# Calculus

## Differentiation of Functions # Higher-Order Differentials

## Concept of Higher-Order Differentials

We consider a function y = f (x), which is differentiable in the interval (a, b). The first-order differential of the function at the point x (a, b) is defined by the formula

$dy = f'\left( x \right)dx.$

It can be seen that the differential dy depends on two quantities - the variable x (through the derivative y' = f '(x)) and the differential of the independent variable dx.

Let us fix the increment $$dx$$, i.e. we assume that $$dx$$ is constant. Then the differential $$dy$$ becomes a function only of the variable $$x,$$ for which we can also define the differential by taking the same differential $$dx$$ as the increment $$\Delta x.$$ As a result, we obtain the second differential or differential of the second order, which is denoted as $${d^2}y$$ or $${d^2}f\left( x \right).$$ Thus, by definition:

${d^2}y = d\left( {dy} \right) = d\left[ {f'\left( x \right)dx} \right] = df'\left( x \right)dx = f^{\prime\prime}\left( x \right)dxdx = f^{\prime\prime}\left( x \right){\left( {dx} \right)^2}.$

It is commonly denoted $${\left( {dx} \right)^2} = d{x^2}.$$ Therefore, we get:

${d^2}y = f^{\prime\prime}\left( x \right)d{x^2}.$

In the same way, we can establish that the third differential or differential of the third order has the form

${d^3}y = f^{\prime\prime\prime}\left( x \right)d{x^3}.$

In the general case, the differential of an arbitrary order $$n$$ is given by

${d^n}y = {f^{\left( n \right)}}\left( x \right)d{x^n},$

which can be rigorously proved by mathematical induction. This formula leads in particular to the following expression for the $$n$$th order derivative:

$f^{\left( n \right)}\left( x \right) = \frac{{{d^n}y}}{{d{x^n}}}.$

Note that for the linear function $$y = ax + b,$$ the second and subsequent higher-order differentials are zero. Indeed,

${d^2}\left( {ax + b} \right) = \left( {ax + b} \right)^{\prime\prime} d{x^2} = {0 \cdot d{x^2} = 0,} \ldots , {d^n}\left( {ax + b} \right) = 0.$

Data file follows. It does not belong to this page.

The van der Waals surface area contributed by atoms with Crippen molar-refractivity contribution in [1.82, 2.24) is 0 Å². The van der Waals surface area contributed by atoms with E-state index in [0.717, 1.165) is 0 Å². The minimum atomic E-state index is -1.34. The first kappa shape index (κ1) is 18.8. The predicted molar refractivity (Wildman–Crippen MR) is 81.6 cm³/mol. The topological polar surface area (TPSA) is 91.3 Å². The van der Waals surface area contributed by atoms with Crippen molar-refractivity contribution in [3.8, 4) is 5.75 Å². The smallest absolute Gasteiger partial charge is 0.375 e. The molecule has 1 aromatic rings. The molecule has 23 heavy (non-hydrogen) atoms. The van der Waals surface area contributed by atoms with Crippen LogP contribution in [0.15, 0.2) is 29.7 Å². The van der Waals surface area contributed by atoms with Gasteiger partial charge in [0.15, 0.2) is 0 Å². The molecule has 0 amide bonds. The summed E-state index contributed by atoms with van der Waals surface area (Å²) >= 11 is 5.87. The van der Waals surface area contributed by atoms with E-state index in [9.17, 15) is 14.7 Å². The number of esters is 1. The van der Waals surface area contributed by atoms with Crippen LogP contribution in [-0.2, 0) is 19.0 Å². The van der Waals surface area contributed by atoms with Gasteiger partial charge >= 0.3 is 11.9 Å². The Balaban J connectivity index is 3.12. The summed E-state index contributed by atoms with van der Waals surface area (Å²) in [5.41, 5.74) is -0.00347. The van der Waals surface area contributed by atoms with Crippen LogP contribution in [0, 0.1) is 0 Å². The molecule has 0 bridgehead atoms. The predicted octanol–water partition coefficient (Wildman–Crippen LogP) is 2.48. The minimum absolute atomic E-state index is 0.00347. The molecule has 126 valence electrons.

In this case, it is obvious that

${d^n}x = 0\;\;\text{for}\;\;n \gt 1.$

## Properties of Higher-Order Differentials

Let the functions $$u$$ and $$v$$ have the $$n$$th order derivatives. Then the following properties are valid:

• $${{d^n}\left( {\alpha u + \beta v} \right) }$$ $$={ \alpha {d^n}u + \beta {d^n}v;}$$
• $${{d^n}\left( {uv} \right) }$$ $$={ \sum\limits_{i = 0}^n {C_n^i{d^{n - i}}u{d^i}v}.}$$

The last equality follows directly from the Leibniz formula.

## Higher Order Differential of a Composite Function

Consider now the composition of two functions such that $$y = f\left( u \right)$$ and $$u = g\left( x \right).$$ In this case, $$y$$ is a composite function of the independent variable $$x:$$

$y = f\left( {g\left( x \right)} \right).$

The first differential of $$y$$ can be written as

$dy = {\left[ {f\left( {g\left( x \right)} \right)} \right]^\prime }dx = f'\left( {g\left( x \right)} \right)g'\left( x \right)dx.$

Compute the second differential $${d^2}y$$ (assuming $$dx$$ is constant by definition). Using the product rule, we obtain:

${d^2}y = {\left[ {f'\left( {g\left( x \right)} \right)g'\left( x \right)} \right]^\prime }d{x^2} = \left[ {f^{\prime\prime}\left( {g\left( x \right)} \right){{\left( {g'\left( x \right)} \right)}^2} + f'\left( {g\left( x \right)} \right)g^{\prime\prime}\left( x \right)} \right]d{x^2} = f^{\prime\prime}\left( {g\left( x \right)} \right){\left( {g'\left( x \right)dx} \right)^2} + f'\left( {g\left( x \right)} \right)g^{\prime\prime}\left( x \right)d{x^2}.$

Take into account that